New 3-D microfluidic system offers greater control over production of drug-delivering nanoparticles

March 8, 2011 by Anne Trafton
In this artists rendering of the new system, polymers flow through a microfluidic channel as they are formed into spherical nanoparticles. An organic solvent called acetonitrile helps keep the particles away from the walls and prevent clumping. Image: Nicolle Rager Fuller/Sayo-Art

Researchers at MIT and Brigham and Women’s Hospital have developed a new way to produce nanoparticles that can deliver drugs for cancer and other diseases. The new production system offers greater control over the size and composition of the particles, allowing large quantities of homogenous particles to be rapidly produced.

The are formed from a commonly used biodegradable polymer that can carry a large number of drug molecules and release them in a controlled fashion while evading the body’s immune system.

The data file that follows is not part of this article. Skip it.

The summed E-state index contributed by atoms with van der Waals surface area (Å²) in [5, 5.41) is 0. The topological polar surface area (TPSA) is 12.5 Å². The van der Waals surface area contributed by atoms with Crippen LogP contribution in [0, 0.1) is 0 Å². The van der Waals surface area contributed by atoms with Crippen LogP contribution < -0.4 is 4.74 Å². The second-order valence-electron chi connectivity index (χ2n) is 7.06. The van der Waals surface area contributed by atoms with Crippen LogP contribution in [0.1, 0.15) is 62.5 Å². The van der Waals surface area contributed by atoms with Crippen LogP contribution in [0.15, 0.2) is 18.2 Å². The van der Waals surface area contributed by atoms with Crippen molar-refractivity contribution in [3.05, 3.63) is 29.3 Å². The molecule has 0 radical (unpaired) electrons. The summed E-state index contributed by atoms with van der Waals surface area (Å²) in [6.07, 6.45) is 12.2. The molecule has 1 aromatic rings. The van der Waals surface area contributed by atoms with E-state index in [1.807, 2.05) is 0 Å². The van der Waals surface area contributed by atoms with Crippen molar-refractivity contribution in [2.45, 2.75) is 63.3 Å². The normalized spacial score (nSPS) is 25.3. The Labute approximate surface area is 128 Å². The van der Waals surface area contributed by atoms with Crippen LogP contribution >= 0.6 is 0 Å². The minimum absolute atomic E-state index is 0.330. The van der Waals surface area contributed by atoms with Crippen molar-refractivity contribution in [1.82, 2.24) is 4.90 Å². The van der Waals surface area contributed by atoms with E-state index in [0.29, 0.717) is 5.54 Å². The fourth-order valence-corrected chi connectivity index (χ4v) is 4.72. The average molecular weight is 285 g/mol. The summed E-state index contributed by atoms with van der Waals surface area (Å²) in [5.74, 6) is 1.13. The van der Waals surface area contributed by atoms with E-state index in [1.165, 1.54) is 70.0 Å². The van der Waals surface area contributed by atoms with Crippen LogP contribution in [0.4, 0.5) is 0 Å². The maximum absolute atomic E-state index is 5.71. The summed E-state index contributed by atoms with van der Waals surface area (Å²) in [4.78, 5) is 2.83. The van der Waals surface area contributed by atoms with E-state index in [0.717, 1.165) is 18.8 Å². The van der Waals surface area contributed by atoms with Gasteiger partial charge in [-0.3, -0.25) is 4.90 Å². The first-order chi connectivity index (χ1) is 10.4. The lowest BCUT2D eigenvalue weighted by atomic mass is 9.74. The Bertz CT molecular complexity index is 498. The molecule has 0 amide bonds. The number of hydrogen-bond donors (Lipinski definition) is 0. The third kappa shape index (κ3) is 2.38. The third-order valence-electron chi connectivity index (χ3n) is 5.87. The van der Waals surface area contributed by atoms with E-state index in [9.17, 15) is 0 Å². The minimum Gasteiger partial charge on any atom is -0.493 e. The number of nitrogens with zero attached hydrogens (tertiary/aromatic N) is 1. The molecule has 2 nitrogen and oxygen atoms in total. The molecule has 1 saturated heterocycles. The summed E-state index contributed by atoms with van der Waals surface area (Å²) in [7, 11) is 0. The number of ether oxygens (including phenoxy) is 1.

In the new production system, a stream of the polymer flows through a microfluidic channel that focuses it three-dimensionally, isolating it from the channel walls and allowing spherical to form when the contacts water side streams. In traditional two-dimensional systems, polymers often clump along the top and bottom walls, clogging the device. The new system uses streams of an organic solvent called acetonitrile to keep the polymers away from the top and bottom walls and prevent such clumping.

The researchers reported their new system in the Feb. 22 online edition of the journal Advanced Materials. Authors are Minsoung Rhee, postdoctoral associate at MIT and Brigham and Women’s; MIT graduate student Pedro Valencia; MIT senior Maria Rodriguez; Institute Professor Robert Langer; Omid Farokhzad, director of the Laboratory of Nanomedicine and Biomaterials at Brigham and Women’s Hospital; and MIT assistant professor of mechanical engineering Rohit Karnik.

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